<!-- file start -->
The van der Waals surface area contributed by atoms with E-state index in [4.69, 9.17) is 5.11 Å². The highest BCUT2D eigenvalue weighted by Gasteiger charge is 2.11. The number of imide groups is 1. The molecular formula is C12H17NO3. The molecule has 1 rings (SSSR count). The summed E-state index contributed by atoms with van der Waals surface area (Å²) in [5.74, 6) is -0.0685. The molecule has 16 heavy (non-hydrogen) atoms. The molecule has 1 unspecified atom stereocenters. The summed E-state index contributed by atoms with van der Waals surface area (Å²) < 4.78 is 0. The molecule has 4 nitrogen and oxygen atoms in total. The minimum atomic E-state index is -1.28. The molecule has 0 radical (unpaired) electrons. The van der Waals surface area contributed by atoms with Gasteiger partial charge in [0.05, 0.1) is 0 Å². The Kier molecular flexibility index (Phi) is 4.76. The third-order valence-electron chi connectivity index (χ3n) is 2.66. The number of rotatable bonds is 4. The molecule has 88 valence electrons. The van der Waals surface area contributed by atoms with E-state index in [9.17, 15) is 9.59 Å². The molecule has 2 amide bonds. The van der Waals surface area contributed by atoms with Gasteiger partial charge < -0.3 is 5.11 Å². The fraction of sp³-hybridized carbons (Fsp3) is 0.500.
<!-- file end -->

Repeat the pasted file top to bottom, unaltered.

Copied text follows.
The van der Waals surface area contributed by atoms with E-state index in [4.69, 9.17) is 5.11 Å². The highest BCUT2D eigenvalue weighted by Gasteiger charge is 2.11. The number of imide groups is 1. The molecular formula is C12H17NO3. The molecule has 1 rings (SSSR count). The summed E-state index contributed by atoms with van der Waals surface area (Å²) in [5.74, 6) is -0.0685. The molecule has 16 heavy (non-hydrogen) atoms. The molecule has 1 unspecified atom stereocenters. The summed E-state index contributed by atoms with van der Waals surface area (Å²) < 4.78 is 0. The molecule has 4 nitrogen and oxygen atoms in total. The minimum atomic E-state index is -1.28. The molecule has 0 radical (unpaired) electrons. The van der Waals surface area contributed by atoms with Gasteiger partial charge in [0.05, 0.1) is 0 Å². The Kier molecular flexibility index (Phi) is 4.76. The third-order valence-electron chi connectivity index (χ3n) is 2.66. The number of rotatable bonds is 4. The molecule has 88 valence electrons. The van der Waals surface area contributed by atoms with E-state index in [9.17, 15) is 9.59 Å². The molecule has 2 amide bonds. The van der Waals surface area contributed by atoms with Gasteiger partial charge < -0.3 is 5.11 Å². The fraction of sp³-hybridized carbons (Fsp3) is 0.500.